CFP: Black & South Asian British Women's Comedies (9/1/05; NEMLA, 3/2/06-3/5/06)
CFP: Black & South Asian British Women's Comedies
Northeast Modern Language Association (NEMLA) Convention, 2006
2-5 March 2006
Convention information: www.nemla.org
(Panelists must be members of NEMLA)
Why have so many women of African, Afro-Caribbean, and South Asian origin living in Britain turned to comic modes, whether in literary texts or in film, over the past thirty years? What are the links, if any, between the rise of Black British feminism and the proliferation of Black women's comedies? Are these women authors and filmmakers (all of whom are usually labeled "Black" in Britain, but who often occupy differing economic and cultural positions within British society) using comic modes for community-building or to speak to a wider audience, perhaps even to a global audience? Why and how do these comic artists sometimes address and revise genres and forms associated with white women, such as "chick lit" novels and "chick films," even as they develop something new? In an effort to further the study of an under-examined field, this panel will explore a selection of comic works in various media created since 1975 by British women of color. Its goal will be to consider how!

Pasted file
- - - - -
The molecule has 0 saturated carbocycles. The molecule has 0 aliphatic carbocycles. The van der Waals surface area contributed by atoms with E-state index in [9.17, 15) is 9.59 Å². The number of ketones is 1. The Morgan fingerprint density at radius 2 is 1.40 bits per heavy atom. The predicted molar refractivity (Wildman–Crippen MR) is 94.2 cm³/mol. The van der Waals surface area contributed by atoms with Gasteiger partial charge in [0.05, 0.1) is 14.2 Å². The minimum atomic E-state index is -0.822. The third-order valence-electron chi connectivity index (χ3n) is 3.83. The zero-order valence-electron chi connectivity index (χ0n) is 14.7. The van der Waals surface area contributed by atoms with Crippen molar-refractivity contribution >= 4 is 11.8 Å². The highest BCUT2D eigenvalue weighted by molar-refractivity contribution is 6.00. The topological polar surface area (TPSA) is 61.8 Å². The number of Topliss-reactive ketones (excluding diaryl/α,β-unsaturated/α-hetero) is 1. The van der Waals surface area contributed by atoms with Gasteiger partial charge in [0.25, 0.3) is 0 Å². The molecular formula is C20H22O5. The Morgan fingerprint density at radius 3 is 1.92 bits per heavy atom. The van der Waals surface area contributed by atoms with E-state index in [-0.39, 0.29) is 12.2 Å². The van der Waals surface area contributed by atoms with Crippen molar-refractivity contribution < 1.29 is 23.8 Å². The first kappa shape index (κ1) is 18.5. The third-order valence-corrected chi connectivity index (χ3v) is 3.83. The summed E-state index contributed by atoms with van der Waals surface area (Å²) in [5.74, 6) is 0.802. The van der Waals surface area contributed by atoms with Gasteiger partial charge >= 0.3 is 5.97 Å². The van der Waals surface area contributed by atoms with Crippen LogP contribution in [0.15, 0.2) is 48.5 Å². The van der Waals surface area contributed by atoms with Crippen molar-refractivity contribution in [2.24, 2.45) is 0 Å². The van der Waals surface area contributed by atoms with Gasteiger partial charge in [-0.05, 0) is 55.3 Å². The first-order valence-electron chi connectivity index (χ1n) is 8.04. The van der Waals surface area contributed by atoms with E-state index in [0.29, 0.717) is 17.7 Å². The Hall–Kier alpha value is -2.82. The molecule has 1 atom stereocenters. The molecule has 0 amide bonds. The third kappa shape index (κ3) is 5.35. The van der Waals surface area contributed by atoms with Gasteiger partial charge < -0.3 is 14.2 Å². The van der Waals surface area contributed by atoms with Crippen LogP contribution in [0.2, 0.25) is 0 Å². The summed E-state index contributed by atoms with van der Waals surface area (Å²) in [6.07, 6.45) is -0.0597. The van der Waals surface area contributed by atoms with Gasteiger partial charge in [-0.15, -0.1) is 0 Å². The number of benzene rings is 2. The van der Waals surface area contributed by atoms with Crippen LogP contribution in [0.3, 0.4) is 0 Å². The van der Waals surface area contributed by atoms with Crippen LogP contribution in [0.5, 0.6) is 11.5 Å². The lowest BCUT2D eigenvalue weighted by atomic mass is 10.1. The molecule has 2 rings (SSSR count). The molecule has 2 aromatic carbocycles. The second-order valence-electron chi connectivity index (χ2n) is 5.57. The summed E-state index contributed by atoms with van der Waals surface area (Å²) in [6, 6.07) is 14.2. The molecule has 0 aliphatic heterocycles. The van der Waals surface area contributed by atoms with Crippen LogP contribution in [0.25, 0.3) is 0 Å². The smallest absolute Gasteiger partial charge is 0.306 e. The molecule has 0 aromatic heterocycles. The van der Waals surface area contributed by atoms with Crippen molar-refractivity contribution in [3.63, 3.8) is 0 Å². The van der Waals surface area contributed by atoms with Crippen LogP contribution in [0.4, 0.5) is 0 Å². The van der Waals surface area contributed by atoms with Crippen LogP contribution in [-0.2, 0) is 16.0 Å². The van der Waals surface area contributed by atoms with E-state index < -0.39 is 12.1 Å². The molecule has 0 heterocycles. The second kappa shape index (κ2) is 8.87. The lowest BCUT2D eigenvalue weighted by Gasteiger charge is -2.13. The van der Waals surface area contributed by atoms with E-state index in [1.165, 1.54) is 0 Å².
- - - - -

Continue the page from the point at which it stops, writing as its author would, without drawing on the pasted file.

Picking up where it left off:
we might theorize about the similarities and differences in their ways of eliciting laughter and their reasons for wishing to do so. Among the figures whose works we might discuss are Zadie Smith, Gurinder Chada, Meera Syal, Simi Bedford, and Suniti Namjoshi.
Please send 1-page abstracts as email text (no file attachments, please)
by 1 September 2005 to Stetzm_at_udel.edu or Chavvy_at_aol.com.
Margaret D. Stetz, Mae & Robert Carter Professor of Women's Studies and Professor of Humanities, Ewing 109, University of Delaware, Newark, DE 19716
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Received on Mon Jun 20 2005 - 10:47:02 EDT